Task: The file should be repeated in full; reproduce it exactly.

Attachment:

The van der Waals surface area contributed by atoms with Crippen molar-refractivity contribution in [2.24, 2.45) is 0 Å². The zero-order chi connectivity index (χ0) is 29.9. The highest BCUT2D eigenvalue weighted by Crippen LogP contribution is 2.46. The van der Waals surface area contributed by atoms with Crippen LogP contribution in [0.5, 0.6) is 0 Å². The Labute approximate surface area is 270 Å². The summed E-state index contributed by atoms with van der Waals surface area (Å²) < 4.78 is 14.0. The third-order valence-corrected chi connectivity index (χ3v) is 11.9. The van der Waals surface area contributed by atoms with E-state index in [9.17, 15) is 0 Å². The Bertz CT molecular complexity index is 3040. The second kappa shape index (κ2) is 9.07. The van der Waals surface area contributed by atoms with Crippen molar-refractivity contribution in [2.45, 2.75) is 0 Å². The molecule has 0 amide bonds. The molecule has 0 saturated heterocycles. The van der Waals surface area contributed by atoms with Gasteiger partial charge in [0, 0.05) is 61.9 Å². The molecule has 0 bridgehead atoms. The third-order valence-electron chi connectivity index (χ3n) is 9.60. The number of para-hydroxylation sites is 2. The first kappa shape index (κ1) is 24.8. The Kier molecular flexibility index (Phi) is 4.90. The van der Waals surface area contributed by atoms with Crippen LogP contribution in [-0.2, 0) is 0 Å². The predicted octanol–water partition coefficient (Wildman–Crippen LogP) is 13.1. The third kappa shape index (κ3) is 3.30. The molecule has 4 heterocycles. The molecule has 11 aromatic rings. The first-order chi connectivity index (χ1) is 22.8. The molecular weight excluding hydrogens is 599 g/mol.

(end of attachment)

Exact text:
The van der Waals surface area contributed by atoms with Crippen molar-refractivity contribution in [2.24, 2.45) is 0 Å². The zero-order chi connectivity index (χ0) is 29.9. The highest BCUT2D eigenvalue weighted by Crippen LogP contribution is 2.46. The van der Waals surface area contributed by atoms with Crippen LogP contribution in [0.5, 0.6) is 0 Å². The Labute approximate surface area is 270 Å². The summed E-state index contributed by atoms with van der Waals surface area (Å²) < 4.78 is 14.0. The third-order valence-corrected chi connectivity index (χ3v) is 11.9. The van der Waals surface area contributed by atoms with E-state index in [9.17, 15) is 0 Å². The Bertz CT molecular complexity index is 3040. The second kappa shape index (κ2) is 9.07. The van der Waals surface area contributed by atoms with Crippen molar-refractivity contribution in [2.45, 2.75) is 0 Å². The molecule has 0 amide bonds. The molecule has 0 saturated heterocycles. The van der Waals surface area contributed by atoms with Gasteiger partial charge in [0, 0.05) is 61.9 Å². The molecule has 0 bridgehead atoms. The third-order valence-electron chi connectivity index (χ3n) is 9.60. The number of para-hydroxylation sites is 2. The first kappa shape index (κ1) is 24.8. The Kier molecular flexibility index (Phi) is 4.90. The van der Waals surface area contributed by atoms with Crippen LogP contribution in [-0.2, 0) is 0 Å². The predicted octanol–water partition coefficient (Wildman–Crippen LogP) is 13.1. The third kappa shape index (κ3) is 3.30. The molecule has 4 heterocycles. The molecule has 11 aromatic rings. The first-order chi connectivity index (χ1) is 22.8. The molecular weight excluding hydrogens is 599 g/mol.